BANGOR, Maine — The city is exploring a proactive but politically tricky way to deal with stormwater pollution in the face of increased federal and state environmental regulations.
“Wherever there is urbanization, there is rain runoff that collects pollutants along the way and ends up in streams and rivers. It’s been a problem for decades, but it hasn’t been effectively addressed,” said Wendy Warren, Bangor’s environmental coordinator.
As the problem persists, it requires more and more municipal staff time and resources. That money has to come from somewhere, Warren said.
One option the city is considering is a stormwater utility fee, similar to a sewer or water fee, that would charge property owners based on the level of stormwater produced on their land. Utility fees are becoming more and more common in larger communities across the Northeast, including in Lewiston, which instituted a stormwater utility fee in 2007, but sometimes they are a tough sell.
“Right now, we’re still studying the feasibility and developing a model of what it would look like and who would be charged and how much,” Warren said.
The city will hold a series of presentations and public discussions about the idea beginning at noon Wednesday, Jan. 12, and again at 5 p.m. at Bangor City Hall. Additional sessions have been scheduled for Tuesday, Feb. 1, and Thursday, Feb. 17.
Any decision on utility fees in Bangor would rest with the City Council.
“I think people get nervous when we start talking about fees, but I would encourage people to attend one of these sessions to get an understanding of what we’re talking about,” City Council Chairwoman Susan Hawes said.
Bangor has been working to address stormwater runoff for several years. Penjajawoc Stream and Birch Stream have been the hardest hit, but other areas are at risk, too, Warren said.
Eric Conrad, spokesman for the Maine Municipal Association, agreed that stormwater mitigation, and the increased possibility of utility fees, has generated increasing attention among state organizations across the region.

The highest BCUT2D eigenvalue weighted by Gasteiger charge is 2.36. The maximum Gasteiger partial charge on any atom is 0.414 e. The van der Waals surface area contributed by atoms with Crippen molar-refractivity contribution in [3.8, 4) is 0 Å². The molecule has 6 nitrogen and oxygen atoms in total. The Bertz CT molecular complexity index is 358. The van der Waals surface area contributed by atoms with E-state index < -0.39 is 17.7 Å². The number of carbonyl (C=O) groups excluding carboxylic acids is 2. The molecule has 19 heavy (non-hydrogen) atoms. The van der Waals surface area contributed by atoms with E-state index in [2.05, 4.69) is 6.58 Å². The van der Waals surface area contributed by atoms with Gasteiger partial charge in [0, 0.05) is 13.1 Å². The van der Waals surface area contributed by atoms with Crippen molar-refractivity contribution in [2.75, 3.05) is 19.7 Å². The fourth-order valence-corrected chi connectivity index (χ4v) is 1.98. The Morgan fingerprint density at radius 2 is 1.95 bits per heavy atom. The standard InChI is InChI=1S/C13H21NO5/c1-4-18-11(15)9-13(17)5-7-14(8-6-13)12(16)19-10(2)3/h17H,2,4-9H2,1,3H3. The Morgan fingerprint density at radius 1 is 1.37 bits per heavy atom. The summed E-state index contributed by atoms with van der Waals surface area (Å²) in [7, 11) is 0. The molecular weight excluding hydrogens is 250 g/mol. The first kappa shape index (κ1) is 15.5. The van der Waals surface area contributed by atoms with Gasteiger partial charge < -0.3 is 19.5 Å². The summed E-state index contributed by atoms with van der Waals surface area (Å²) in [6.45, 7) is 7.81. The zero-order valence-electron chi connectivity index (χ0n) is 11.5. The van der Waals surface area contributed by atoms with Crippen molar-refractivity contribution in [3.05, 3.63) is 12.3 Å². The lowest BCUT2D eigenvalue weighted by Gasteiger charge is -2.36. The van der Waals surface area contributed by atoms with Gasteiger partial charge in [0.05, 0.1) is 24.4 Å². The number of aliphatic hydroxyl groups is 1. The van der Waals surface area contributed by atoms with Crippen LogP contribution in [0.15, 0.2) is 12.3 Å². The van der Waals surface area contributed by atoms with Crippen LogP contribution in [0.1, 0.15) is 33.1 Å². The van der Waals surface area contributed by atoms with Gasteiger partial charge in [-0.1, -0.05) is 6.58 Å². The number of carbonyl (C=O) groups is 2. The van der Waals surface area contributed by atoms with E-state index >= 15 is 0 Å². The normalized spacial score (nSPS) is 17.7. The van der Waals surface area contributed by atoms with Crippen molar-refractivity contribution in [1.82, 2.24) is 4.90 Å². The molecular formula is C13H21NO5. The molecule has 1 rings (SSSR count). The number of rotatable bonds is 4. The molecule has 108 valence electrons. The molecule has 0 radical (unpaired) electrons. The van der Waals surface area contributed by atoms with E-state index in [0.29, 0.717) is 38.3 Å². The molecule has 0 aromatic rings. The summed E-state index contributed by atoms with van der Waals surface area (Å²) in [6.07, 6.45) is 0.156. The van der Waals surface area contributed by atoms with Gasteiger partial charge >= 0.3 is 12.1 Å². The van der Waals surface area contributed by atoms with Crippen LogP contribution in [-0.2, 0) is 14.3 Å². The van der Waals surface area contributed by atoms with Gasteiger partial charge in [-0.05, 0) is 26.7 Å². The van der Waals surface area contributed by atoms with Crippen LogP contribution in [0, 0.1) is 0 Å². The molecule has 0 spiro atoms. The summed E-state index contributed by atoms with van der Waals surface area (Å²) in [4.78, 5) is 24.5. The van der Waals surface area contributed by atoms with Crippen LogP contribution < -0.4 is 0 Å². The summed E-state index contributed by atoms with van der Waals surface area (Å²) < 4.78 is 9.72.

Don Witherill, director of watershed management for the Maine Department of Environmental Protection, said the issue of stormwater is not going away, and municipalities that stay ahead of regulations tend to be well served.
Although a fee seems punitive, Lewiston officials have said it actually created a funding mechanism that more fairly distributes the cost of stormwater management. Residential properties generate less runoff than commercial parcels, but before the utility fee, residential property taxes paid more than half the costs of stormwater management while tax-exempt properties paid nothing.
The new fee system in Lewiston charges flat rates for single-family homes and variable rates on other properties, including those that are tax-exempt, depending on the total amount of impervious surface. Warren said Bangor likely would consider a similar formula.
Hawes acknowledged that some residents are simply going to see fees only as another form of taxes, particularly at the same time the city is getting ready to shift to a pay-as-you-throw trash removal system.
“We have no control over some of these requirements,” she said, referring to existing state and federal environmental regulations. “If it’s going to cost the city more money, it makes sense that it be user-based.”
A fee system in Bangor would encourage collaboration on stormwater management efforts, according to Warren. For instance, she said, there could be efficiencies in creating a drainage system that could serve 10 small businesses as opposed to building 10 small systems.
“We could do nothing and go nowhere, but if the government sees that we’re being proactive, we’ll have more control and it will ultimately cost less,” she said.
“That’s exactly what these presentations are about. We want people to understand the history with stormwater and why it’s a problem.”
More information about the city’s stormwater management plan, titled the Bangor Clear Streams Project, is available online at www.bangormaine.gov.